Sophie Schweik represents at Poetry Out Loud
“I love poetry. I think it’s a great way to convey emotion,” said sophomore Sophie Schweik. “Memorizing poems from eras you didn’t live through helps you understand what things were like in those times.” Schweik is among the tens of thousands of high schoolers across the country who participated in Poetry Out Loud’s annual recitation contest this year.
Poetry Out Loud, as stated on its web site, aims to encourage students to learn about literary history and build self-confidence and public speaking skills through the memorization and recitation of poetry.
“When you memorize a poem by heart, it is like you are really taking it into your heart and letting it become a part of you,” said English teacher Ellen Reich, coordinator of the event. “You go to another level where you can allow the poem’s meaning and message to emerge, as though you become a vehicle for the poem to be spoken through you.”
Students select poems to recite for a panel of judges first at a school-wide level, the winner of which competes in a regional competition where the top five are selected to advance to the state final. One winner is selected from each state final to compete at the national championship in Washington, D.C., on April 25-26, 2017.
The poems must be chosen from Poetry Out Loud’s anthology, which is updated annually. Junior Sophia Fang said that the anthology has a “huge variety.” Fang won ARHS’s schoolwide competition in her freshman year and advanced on to the regional finals.
As the winner of the ARHS competition, Schweik advanced to the regional competition, which took place on March 5, 2017 at the Community Music School of Springfield.
This year, four ARHS students, including Schweik, competed for the spot at regionals. According to Schweik, this is a small number compared to other schools. At the regional competition, “There was one guy who competed against 50 other people at his school,” Schweik said.
ARHS English teachers Sara Barber-Just, Kate Kuhn, and Ms. Reich were the judges of the schoolwide competition. “Next year we hope to publicize it earlier, and encourage many more students to join in the first stage of presenting their poems,” said Ms. Reich.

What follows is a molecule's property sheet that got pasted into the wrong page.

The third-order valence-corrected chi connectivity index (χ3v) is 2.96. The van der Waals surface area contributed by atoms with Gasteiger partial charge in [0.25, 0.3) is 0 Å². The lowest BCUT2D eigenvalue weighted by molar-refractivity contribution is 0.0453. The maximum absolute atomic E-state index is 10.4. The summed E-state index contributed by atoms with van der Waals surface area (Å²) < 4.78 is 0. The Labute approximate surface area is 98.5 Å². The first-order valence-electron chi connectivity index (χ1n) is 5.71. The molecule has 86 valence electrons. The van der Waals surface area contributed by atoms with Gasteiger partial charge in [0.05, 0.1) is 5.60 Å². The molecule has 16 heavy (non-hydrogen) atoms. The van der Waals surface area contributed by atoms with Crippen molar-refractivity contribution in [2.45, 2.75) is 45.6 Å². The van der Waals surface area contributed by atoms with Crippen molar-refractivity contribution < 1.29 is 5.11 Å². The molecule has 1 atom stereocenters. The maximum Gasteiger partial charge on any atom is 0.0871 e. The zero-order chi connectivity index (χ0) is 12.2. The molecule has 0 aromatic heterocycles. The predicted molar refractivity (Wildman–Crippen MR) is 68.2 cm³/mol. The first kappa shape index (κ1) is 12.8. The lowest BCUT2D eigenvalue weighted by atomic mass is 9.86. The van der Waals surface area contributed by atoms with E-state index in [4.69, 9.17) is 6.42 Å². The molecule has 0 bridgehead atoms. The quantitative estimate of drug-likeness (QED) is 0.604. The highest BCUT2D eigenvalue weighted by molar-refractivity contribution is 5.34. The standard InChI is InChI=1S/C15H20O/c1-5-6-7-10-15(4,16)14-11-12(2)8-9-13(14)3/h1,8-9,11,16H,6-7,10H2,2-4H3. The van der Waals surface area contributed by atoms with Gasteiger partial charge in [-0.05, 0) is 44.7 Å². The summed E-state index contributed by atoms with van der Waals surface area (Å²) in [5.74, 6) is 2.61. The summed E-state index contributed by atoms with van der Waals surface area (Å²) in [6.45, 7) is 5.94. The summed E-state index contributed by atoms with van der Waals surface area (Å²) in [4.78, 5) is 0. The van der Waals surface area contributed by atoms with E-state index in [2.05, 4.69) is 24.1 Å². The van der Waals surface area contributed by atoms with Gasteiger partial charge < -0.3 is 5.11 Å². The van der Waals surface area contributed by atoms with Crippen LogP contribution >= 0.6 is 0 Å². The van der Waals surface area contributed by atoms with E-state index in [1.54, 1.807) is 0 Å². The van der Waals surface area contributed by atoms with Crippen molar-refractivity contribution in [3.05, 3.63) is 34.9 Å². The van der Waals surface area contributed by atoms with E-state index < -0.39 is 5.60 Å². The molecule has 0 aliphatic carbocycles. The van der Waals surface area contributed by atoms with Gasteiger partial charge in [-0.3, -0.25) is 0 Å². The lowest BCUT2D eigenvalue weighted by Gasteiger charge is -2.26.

Both Fang and Schweik agreed that at regionals, the nature of the event did not feel competitive at all.
“When we were reciting the poems, there was no atmosphere of competition,” said Fang. “We were just sharing ideas.”
For Schweik, the most valuable part of the competition was getting to meet people who appreciate poetry and have a place to give life to poems they have a connection with. “We all felt the same way about poetry, even though everyone had different backgrounds,” said Schweik. “My favorite part was getting to talk to them about the poems, hear their analysis, and then see them perform the poem.”
According to Poetry Out Loud’s website, recitations are judged on physical presence, voice and articulation, dramatic appropriateness, evidence of understanding, overall performance, and accuracy.
Poetry Out Loud’s website also has numerous statements of high praise from educators and from students who have participated in the recitation contest.
Schweik corroborated these statements, highly recommending the competition. “It was the first competition I’ve been in that no one was angry or upset afterwards. We all felt that whoever won really deserved it,” said Schweik. “It was a fantastic experience.”